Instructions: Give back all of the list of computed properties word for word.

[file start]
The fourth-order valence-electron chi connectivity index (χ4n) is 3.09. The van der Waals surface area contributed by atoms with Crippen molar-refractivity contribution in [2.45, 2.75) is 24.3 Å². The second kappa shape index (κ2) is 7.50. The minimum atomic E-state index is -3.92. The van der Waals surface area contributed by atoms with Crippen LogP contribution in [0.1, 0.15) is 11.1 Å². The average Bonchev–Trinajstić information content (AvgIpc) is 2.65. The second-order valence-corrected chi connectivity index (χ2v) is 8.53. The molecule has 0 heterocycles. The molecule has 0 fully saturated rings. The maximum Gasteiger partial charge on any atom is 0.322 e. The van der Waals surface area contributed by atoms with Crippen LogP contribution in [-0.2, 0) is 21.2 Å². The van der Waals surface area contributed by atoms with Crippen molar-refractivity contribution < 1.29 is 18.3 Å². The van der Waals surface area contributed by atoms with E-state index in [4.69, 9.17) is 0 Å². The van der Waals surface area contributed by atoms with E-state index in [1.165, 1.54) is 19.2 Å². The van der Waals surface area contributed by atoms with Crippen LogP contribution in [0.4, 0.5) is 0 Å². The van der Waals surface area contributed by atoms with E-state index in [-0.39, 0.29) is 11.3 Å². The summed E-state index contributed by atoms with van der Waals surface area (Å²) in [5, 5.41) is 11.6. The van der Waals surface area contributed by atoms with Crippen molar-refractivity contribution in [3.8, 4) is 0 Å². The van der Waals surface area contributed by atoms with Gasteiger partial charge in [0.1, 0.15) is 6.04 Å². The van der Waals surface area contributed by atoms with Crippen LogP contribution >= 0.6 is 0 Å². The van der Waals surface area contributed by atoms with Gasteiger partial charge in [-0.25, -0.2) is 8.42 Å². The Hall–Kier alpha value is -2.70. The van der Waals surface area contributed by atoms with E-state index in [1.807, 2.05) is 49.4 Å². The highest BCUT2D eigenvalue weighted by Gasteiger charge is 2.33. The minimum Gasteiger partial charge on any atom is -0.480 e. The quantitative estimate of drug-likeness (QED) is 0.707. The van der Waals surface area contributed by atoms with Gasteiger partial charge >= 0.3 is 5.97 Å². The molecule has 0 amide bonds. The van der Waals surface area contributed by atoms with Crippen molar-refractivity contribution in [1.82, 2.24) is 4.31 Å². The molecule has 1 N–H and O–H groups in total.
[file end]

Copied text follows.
The fourth-order valence-electron chi connectivity index (χ4n) is 3.09. The van der Waals surface area contributed by atoms with Crippen molar-refractivity contribution in [2.45, 2.75) is 24.3 Å². The second kappa shape index (κ2) is 7.50. The minimum atomic E-state index is -3.92. The van der Waals surface area contributed by atoms with Crippen LogP contribution in [0.1, 0.15) is 11.1 Å². The average Bonchev–Trinajstić information content (AvgIpc) is 2.65. The second-order valence-corrected chi connectivity index (χ2v) is 8.53. The molecule has 0 heterocycles. The molecule has 0 fully saturated rings. The maximum Gasteiger partial charge on any atom is 0.322 e. The van der Waals surface area contributed by atoms with Crippen LogP contribution in [-0.2, 0) is 21.2 Å². The van der Waals surface area contributed by atoms with Crippen molar-refractivity contribution < 1.29 is 18.3 Å². The van der Waals surface area contributed by atoms with E-state index in [4.69, 9.17) is 0 Å². The van der Waals surface area contributed by atoms with E-state index in [1.165, 1.54) is 19.2 Å². The van der Waals surface area contributed by atoms with Crippen LogP contribution in [0.4, 0.5) is 0 Å². The van der Waals surface area contributed by atoms with E-state index in [-0.39, 0.29) is 11.3 Å². The summed E-state index contributed by atoms with van der Waals surface area (Å²) in [5, 5.41) is 11.6. The van der Waals surface area contributed by atoms with Crippen molar-refractivity contribution in [3.8, 4) is 0 Å². The van der Waals surface area contributed by atoms with Gasteiger partial charge in [0.1, 0.15) is 6.04 Å². The van der Waals surface area contributed by atoms with Crippen LogP contribution >= 0.6 is 0 Å². The van der Waals surface area contributed by atoms with Gasteiger partial charge in [-0.25, -0.2) is 8.42 Å². The Hall–Kier alpha value is -2.70. The van der Waals surface area contributed by atoms with E-state index in [1.807, 2.05) is 49.4 Å². The highest BCUT2D eigenvalue weighted by Gasteiger charge is 2.33. The minimum Gasteiger partial charge on any atom is -0.480 e. The quantitative estimate of drug-likeness (QED) is 0.707. The van der Waals surface area contributed by atoms with Gasteiger partial charge >= 0.3 is 5.97 Å². The molecule has 0 amide bonds. The van der Waals surface area contributed by atoms with Crippen molar-refractivity contribution in [1.82, 2.24) is 4.31 Å². The molecule has 1 N–H and O–H groups in total.